Advertising dollars drying up. Readership disappearing. Relevance waning due to the Internet and smart phones.
The Yellow Pages and its competitors, which just a decade or so ago had rival publishers fighting with telephone company directories over copious ad revenue, have had a rough go of it of late, particularly in larger cities as fewer people bother to pick them up off the sidewalks or doorsteps.
But publishers of the voluminous tomes got a dose of good news recently when a 2011 San Francisco ordinance that created a program to restrict the distribution of Yellow Pages directories was shelved after a federal court decision that struck down a similar ordinance in Seattle, according to the Bay Citizen.
In an effort to stave off complaints and blight associated with the frequent pileup of never-used directories outside residences, San Francisco created a three-year pilot program under which residents and businesses would have to request a telephone directory in order to receive one.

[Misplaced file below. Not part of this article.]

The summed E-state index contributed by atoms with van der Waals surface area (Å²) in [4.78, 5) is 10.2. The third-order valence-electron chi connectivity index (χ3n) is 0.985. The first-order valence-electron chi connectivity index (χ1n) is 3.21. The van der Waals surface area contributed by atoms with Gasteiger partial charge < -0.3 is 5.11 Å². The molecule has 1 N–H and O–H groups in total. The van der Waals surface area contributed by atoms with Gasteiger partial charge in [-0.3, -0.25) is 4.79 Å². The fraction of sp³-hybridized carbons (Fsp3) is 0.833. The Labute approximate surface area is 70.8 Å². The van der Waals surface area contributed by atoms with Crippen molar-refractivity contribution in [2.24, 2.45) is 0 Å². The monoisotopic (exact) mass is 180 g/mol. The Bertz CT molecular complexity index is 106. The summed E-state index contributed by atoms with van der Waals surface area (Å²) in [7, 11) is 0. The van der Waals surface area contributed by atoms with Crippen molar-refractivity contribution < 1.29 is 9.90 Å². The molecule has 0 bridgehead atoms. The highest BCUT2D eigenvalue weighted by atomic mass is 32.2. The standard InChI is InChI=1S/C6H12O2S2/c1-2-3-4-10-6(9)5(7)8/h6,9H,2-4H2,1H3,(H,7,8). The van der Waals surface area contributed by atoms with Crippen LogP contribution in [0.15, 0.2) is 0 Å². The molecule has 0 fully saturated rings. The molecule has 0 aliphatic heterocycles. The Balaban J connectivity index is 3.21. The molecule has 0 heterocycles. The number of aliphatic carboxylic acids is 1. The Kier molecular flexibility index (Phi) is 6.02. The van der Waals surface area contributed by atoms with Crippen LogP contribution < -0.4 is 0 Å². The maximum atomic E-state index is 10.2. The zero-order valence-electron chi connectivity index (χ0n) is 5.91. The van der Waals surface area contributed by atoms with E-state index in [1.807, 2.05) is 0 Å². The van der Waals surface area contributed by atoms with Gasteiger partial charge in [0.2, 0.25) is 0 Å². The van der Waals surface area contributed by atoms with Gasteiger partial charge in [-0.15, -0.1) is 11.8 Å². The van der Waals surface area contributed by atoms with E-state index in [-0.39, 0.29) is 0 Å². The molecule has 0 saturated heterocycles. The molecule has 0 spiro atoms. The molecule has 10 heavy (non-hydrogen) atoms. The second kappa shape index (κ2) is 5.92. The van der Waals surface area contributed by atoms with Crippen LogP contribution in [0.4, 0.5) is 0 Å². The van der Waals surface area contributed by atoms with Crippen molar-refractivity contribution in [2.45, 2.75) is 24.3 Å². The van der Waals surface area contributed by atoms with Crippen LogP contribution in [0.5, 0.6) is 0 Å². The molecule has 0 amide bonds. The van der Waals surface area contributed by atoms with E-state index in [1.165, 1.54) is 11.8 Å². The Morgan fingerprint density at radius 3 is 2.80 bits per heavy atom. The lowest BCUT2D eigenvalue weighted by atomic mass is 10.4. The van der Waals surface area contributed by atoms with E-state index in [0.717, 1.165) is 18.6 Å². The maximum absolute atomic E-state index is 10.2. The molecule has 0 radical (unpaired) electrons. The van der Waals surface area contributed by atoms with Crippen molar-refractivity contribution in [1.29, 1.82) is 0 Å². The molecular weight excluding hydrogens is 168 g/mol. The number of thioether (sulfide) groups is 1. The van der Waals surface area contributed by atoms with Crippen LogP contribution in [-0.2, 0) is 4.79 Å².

But a three-judge panel of the Ninth Circuit Court of Appeals ruled in a similar case in Seattle that the distribution of Yellow Pages is protected under the First Amendment. San Francisco's ordinance had faced a similar challenge, and the Board of Supervisors suspended their ordinance last month.
Publishers say that customers can simply opt-out of receiving the Yellow Pages by visiting the Local Search Association's website.
The turn of events got us thinking: How many Napa Valley residents use the Yellow Pages these days? Is the arrival of the big yellow book on your doorstep a mere layover before its arrival in your blue recycling bin? Are the Yellow Pages a trusted resource or an obsolete pile of paper? Tell us in the comments.
This article was originally posted on San Anselmo-Fairfax Patch.
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